If you use "strict" and declare your variables lexically you can run a perl script continuously without too much worry of memory leaks or system resources, but of course that has to be verified with some testing. To run a perl script continuously you can simply wrap it in a "while" block

while (1) {
some code
}


but the File::Monitor code you posted has at least one error and is not using "strict".
Sep 24 '07 #8
I think a different language like C# or VB.Net that integrates better with Windows (assuming you're using Windows) would be better. That way you could probably create a threaded program that uses some Windows API function that works like an event-handler when a folder is updated.

Are you on a windows platform with some C# experience?
Sep 24 '07 #9
numberwhun
3,503 Expert Mod 2GB
I think a different language like C# or VB.Net that integrates better with Windows (assuming you're using Windows) would be better. That way you could probably create a threaded program that uses some Windows API function that works like an event-handler when a folder is updated.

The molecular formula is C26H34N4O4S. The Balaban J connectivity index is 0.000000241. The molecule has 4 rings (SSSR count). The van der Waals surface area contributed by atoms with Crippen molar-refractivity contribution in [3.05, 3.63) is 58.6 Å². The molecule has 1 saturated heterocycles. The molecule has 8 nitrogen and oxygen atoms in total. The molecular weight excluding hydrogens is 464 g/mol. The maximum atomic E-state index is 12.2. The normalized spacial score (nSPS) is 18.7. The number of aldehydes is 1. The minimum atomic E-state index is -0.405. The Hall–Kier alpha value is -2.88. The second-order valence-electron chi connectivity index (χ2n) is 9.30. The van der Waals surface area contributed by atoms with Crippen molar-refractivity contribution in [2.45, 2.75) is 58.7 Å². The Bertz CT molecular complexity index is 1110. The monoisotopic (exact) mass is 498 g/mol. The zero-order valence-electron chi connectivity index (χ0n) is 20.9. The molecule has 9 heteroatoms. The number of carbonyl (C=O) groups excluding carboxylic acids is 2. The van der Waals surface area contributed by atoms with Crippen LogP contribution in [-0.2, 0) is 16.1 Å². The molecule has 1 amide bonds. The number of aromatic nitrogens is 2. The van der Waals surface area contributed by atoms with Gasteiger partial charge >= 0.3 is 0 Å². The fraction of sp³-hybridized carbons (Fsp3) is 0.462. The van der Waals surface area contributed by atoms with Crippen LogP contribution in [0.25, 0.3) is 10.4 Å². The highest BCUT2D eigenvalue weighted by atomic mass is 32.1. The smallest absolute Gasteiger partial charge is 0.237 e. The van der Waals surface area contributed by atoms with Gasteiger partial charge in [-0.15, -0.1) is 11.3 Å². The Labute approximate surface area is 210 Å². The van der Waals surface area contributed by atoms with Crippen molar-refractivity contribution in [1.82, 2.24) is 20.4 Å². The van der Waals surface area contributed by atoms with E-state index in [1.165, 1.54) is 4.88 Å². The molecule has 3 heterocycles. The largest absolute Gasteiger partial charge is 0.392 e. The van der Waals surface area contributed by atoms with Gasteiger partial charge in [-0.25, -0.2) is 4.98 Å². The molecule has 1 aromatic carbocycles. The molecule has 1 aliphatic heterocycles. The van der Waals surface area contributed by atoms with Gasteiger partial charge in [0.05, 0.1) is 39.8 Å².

Are you on a windows platform with some C# experience?
Actually, from their code, the shebang line is a Unix path to their Perl binary and the OP mentioned "crontab" which is the Unix scheduling utility.

Regards,

Jeff
Sep 24 '07 #10
jcor
63
It's true, i'm using ubuntu 7.04
I've got a few diferences in my code now:

Expand|Select|Wrap|Line Numbers
  1. #!/usr/bin/perl
  2.  
  3. use strict;
  4. use File::Monitor;
  5. use File::Monitor::Object;
  6. use File::Monitor::Delta;
  7.  
  8. my $monitor = File::Monitor->new();
  9.  
  10. while (1){
  11.  
  12.  # Watch a directory
  13.    my  $delta=$monitor->watch( {
  14.         name        => '/home/joao/PERLFOLDER',
  15.         recurse     => 1,
  16.         callback    => \&outputFunc,
  17.   } 
  18.  
  19. );
  20.  
  21.     my @changes= $monitor->scan;
  22.  
  23.  for my $change (@changes){
  24.      if ($change->files_created()){
  25.         print "$change\n";
  26.  
  27.     }
  28.     }
  29. sub outputFunc {
  30.  
  31.     print "I'm in \n";
  32. }
  33.